Ugandans are increasingly thinking outside the box to supplement their meager monthly salaries.
Youth unemployment has also forced many into business, thus making Uganda one of the most enterprising countries globally.
In Uganda, over 400,000 young people enter the job market annually yet a mere 9,000 new jobs are created each year, leaving not only many jobless, but also with shattered dreams.
While many are looking for the scarce jobs, Steven Buhutu, in his 30s, chose to quit employment to concentrate on mushroom farming.
Buhutu holds a BSc. Agricultural Land Use &Management from Makerere University.
“I have spent over ten years in the street field of experience. I know how unemployment has gone rampant in our country and Africa t large.
After that long time trying to apply what I learnt, I decided to go into business,” Buhutu says.
He explains that he joined mushroom farming over a year ago after being inspired by numerous seminars organized by Kisoro District’s Production Department especially on mushroom business.
“Given my professional back ground in biological sciences and agriculture, I was inspired to go for mushroom growing because there was a gap in Kisoro,” he says.
This is how he founded Lake Mutanda Organic Mushroom Project (MOMP) that produces oyster mushrooms.
The project is located at the shores of Lake Mutanda, Nyundo Sub-County, Kisoro district.
He says he buys spawns from Mushroom Training Resource Centre (MTRC) Kabale.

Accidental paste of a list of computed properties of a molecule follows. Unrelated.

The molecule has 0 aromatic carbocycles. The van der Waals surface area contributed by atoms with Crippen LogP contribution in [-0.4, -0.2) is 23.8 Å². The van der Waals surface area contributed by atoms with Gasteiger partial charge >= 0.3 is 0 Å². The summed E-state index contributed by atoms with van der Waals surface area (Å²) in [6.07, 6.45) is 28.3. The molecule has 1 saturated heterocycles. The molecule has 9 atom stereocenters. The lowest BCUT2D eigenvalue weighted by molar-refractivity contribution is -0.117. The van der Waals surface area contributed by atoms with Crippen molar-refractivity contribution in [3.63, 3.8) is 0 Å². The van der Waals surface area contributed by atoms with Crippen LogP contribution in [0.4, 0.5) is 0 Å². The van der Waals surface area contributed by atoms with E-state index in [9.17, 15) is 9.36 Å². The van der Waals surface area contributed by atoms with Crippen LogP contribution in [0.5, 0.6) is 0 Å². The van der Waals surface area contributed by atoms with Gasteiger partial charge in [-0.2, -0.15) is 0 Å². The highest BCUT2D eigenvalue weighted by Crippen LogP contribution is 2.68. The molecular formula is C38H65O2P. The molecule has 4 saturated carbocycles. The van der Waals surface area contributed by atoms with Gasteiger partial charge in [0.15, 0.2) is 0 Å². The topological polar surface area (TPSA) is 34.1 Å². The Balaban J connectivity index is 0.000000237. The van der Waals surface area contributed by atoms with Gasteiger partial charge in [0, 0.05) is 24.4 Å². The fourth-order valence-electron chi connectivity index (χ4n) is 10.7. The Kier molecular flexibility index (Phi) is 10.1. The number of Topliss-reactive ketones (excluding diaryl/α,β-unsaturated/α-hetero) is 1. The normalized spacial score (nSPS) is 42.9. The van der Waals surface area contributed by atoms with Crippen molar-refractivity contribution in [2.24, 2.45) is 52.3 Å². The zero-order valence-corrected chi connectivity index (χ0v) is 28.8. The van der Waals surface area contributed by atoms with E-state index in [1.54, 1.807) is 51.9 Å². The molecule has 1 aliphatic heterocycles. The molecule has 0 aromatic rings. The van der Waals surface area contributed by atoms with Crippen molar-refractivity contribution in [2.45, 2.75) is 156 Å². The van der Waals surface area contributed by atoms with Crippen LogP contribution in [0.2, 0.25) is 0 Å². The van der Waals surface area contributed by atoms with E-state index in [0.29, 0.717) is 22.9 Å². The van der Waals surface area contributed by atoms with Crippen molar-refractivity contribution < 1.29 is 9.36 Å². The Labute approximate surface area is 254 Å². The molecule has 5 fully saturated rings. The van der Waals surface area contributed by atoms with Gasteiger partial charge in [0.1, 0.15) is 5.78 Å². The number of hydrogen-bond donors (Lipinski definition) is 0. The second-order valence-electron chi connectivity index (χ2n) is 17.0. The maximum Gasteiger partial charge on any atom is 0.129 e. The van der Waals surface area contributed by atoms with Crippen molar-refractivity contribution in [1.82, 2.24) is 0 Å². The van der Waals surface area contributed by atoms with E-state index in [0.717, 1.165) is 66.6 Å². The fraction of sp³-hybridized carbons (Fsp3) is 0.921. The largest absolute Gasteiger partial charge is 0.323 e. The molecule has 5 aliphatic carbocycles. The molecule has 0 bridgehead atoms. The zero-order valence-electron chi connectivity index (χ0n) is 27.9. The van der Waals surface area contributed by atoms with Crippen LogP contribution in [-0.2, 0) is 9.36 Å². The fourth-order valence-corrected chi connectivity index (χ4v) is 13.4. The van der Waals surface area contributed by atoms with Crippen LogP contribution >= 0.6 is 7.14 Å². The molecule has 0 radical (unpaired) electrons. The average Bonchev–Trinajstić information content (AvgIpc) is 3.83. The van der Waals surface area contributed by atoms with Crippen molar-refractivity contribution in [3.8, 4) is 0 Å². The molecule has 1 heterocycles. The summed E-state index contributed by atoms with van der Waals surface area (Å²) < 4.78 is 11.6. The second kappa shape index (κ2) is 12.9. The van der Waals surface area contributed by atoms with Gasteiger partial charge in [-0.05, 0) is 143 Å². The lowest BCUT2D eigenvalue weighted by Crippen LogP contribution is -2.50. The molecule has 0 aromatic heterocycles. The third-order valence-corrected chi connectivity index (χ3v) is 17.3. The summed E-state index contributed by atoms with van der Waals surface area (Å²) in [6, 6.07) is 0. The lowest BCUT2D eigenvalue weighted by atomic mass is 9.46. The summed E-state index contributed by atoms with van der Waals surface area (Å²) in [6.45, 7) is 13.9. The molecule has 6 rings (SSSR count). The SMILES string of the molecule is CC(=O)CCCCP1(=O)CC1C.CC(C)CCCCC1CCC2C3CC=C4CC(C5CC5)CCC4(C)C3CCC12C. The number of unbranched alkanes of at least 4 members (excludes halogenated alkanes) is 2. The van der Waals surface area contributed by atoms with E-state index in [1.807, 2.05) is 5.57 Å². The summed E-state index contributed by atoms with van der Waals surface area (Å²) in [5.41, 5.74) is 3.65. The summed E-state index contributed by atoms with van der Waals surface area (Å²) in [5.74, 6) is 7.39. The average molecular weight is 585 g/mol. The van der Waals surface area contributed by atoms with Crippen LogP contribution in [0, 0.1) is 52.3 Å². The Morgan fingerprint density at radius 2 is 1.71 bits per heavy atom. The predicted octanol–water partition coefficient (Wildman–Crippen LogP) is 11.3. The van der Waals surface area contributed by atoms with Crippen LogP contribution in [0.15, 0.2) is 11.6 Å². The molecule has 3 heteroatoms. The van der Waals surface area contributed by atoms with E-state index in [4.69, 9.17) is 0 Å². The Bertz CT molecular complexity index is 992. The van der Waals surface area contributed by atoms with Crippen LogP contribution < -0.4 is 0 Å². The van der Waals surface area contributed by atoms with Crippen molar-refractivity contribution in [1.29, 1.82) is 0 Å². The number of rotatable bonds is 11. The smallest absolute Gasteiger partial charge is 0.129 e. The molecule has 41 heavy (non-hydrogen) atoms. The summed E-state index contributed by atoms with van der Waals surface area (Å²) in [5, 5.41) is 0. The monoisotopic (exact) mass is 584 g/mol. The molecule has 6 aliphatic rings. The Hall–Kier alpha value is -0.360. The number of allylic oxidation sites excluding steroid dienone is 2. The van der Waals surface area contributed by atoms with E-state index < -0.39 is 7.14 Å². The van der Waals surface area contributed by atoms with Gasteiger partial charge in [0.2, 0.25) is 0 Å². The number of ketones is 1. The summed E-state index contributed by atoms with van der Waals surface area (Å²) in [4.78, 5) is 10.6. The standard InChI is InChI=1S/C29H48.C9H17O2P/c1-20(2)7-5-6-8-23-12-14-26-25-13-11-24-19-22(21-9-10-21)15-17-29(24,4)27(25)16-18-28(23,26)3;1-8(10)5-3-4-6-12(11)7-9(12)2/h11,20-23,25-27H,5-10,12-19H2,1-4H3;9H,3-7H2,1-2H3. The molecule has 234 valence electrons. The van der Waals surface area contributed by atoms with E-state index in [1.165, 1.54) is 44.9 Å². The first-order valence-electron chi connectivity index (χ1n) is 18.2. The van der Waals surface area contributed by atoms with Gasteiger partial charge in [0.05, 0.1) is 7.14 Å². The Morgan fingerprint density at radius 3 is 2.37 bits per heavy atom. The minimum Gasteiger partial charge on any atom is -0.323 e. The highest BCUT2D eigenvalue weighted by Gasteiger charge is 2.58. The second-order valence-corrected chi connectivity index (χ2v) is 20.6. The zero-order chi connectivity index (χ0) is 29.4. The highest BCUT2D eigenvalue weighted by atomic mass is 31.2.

“I have 500 gardens and I supply 6Kgs of fresh mushrooms per day on average. Each kg goes up to Shs7, 000 here in Kisoro town,” he says, adding:
“We are in a tourist destination region and organic mushrooms are guests’ favourite. The mushroom price is likely to increase soon.”
Going by Buhutu’s figures, it means he is able to earn a gross profit of Shs42, 000 a day and Shs1.26m per month.
Buhutu says the project aims to reduce land pressure as well as land fragmentation that are rampant in Kigezi region due to high population.
“This is possible with indoor mushroom farming technology,” he says.
He reveals that as a director of the project, he trains mushroom production partners as he concentrate on organizing market.
“I have trained over 20 people in 4 groups targeting different Sub Counties including one in municipality,” he says.
He thanks MTRC Kabale for the trainings in mushroom farming.
“These youth helps Mutanda Organic Mushroom Project a lot in training partner farmers interested in implementing mushroom production,” he says.
He says his main challenge currently is the high cost of buying spawns. It is also costly for him to transport them from Kabale to Kisoro.
“We have no spawn source here in the district.
This is where we need external support whether from government, donors or private investors to breach this gap,” he says.
He adds that Ugandans should also consume mushrooms because they are “good to our health and have high nutritional value.”
“We are thinking of value addition and preservation in the near future after maximizing production,” he says, adding: “I will need a fridge and a solar drier for that matter.”